Experiencing a workplace injury is understandably stressful for any employee and trauma can be exacerbated when employers focus on medical costs and missing staff hours instead of the employee’s well-being. With today’s advocacy-based worker’s compensation model, however, employers are seeking to fix this inherent conflict, with many now intent on changing the relationship – from adversary to advocate.
“The way you treat an injured worker can have a material impact on the life of the claim,” says Wesley Hyatt, Senior Vice President, Workers Compensation Claims, Liberty Mutual Insurance, and Helmsman Management Services LLC. “Injured worker advocacy is a mindset that starts with the goal that ‘we’re here to help this injured person’ versus just moving claims along by checking boxes.”
Here are three reasons why injured worker advocacy is driving a paradigm shift in how forward-looking employers manage the claims process.
1. Open communication builds trust and confidence in the process
Creating consistent, clear, and open communication in a way that puts an injured worker’s needs first is a key part of the advocacy approach. Every outreach should reassure injured workers that their claims and clinical teams are working in their best interests. After all, along with recovering from the injury, an employee must also work through the complex worker’s compensation (WC) claims process – often for the very first time.
To achieve the goal of open communication, employers are changing the language used throughout the process to eliminate jargon and replace negative wording with positive terms. For example, “covered” is now substituted for “compensable,” and “claims examiner” is replaced by “claims representative.”
Another example of improving the employee experience is Liberty Mutual’s SmartVideo, a personalized, two-minute video that’s automatically sent via email to an injured worker whose claim meets certain WC criteria. Accessible via computer, tablet, or mobile device, the video outlines important claims information and available tools.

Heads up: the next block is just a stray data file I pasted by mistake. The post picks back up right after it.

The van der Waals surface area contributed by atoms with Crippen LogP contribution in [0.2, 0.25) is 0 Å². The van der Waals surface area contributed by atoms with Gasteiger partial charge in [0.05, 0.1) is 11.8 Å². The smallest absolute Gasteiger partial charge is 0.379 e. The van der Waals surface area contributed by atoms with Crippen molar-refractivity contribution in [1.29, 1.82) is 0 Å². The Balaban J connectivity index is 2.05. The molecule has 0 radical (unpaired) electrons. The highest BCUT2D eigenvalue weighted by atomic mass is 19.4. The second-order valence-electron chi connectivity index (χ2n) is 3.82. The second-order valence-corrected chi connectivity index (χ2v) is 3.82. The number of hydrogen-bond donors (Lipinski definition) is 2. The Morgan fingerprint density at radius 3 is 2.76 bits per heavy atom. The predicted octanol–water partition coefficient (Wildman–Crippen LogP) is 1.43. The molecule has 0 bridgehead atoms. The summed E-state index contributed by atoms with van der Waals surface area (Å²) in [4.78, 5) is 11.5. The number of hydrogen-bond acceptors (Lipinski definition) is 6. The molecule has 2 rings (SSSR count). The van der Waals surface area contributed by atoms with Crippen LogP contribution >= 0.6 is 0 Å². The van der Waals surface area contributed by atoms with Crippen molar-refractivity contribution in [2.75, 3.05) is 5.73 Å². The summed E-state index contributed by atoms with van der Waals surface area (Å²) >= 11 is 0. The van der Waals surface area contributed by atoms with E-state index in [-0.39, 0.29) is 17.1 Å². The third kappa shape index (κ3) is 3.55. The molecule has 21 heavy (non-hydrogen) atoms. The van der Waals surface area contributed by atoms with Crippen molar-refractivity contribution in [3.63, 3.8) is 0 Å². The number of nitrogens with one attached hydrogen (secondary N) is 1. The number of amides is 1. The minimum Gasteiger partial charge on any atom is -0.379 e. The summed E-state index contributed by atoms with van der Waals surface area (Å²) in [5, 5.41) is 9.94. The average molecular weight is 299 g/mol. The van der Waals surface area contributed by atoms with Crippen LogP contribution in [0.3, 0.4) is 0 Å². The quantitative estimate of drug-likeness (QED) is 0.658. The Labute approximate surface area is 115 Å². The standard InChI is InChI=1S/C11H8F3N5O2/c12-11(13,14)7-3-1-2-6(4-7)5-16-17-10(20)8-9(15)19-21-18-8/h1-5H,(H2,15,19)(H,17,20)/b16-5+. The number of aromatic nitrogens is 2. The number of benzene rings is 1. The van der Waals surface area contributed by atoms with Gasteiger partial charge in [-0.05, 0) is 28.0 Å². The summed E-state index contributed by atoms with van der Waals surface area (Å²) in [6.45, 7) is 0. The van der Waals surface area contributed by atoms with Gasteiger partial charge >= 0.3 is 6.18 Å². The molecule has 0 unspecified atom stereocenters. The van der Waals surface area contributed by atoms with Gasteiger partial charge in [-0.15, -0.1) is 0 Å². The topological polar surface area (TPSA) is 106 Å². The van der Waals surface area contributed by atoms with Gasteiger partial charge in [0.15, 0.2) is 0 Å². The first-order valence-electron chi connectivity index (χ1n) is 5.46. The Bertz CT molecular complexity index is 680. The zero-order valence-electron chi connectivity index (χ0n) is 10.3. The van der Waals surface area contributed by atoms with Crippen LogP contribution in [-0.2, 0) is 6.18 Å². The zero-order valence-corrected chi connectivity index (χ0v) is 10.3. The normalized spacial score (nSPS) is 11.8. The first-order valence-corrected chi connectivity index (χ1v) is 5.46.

“The idea is to expand on the human connection between adjuster and worker, alleviating an employee’s stress and fears of the unknown,” Hyatt says. “It’s not just about what you say, but how you say it and deliver it.”
The takeaway: the tone used and ease of information provided from the very first contact with an injured worker sets the course for the entire claim.
“The way you treat an injured worker can have a material impact on the life of the claim.” – Wesley Hyatt, Senior Vice President, Workers Compensation Claims
2. Responsive follow-up leads to faster return-to-work
With data showing that as many as 18% of injured workers never reach the ability to return to work in the same capacity, connecting frequently with progress check-ins and additional resources can inform a proactive – and realistic – post-recovery evaluation.
Anticipating a worker’s needs in a holistic way demonstrates that their well-being is a priority, says Debbie Michel, Executive Vice President, National Insurance Risk Management, Liberty Mutual Insurance. “Think about the whole person, not just the specific injury,” she says.
“Anticipating a worker’s needs in a holistic way demonstrates that their well-being is a priority.” – Debbie Michel, Executive Vice President, National Insurance Risk Management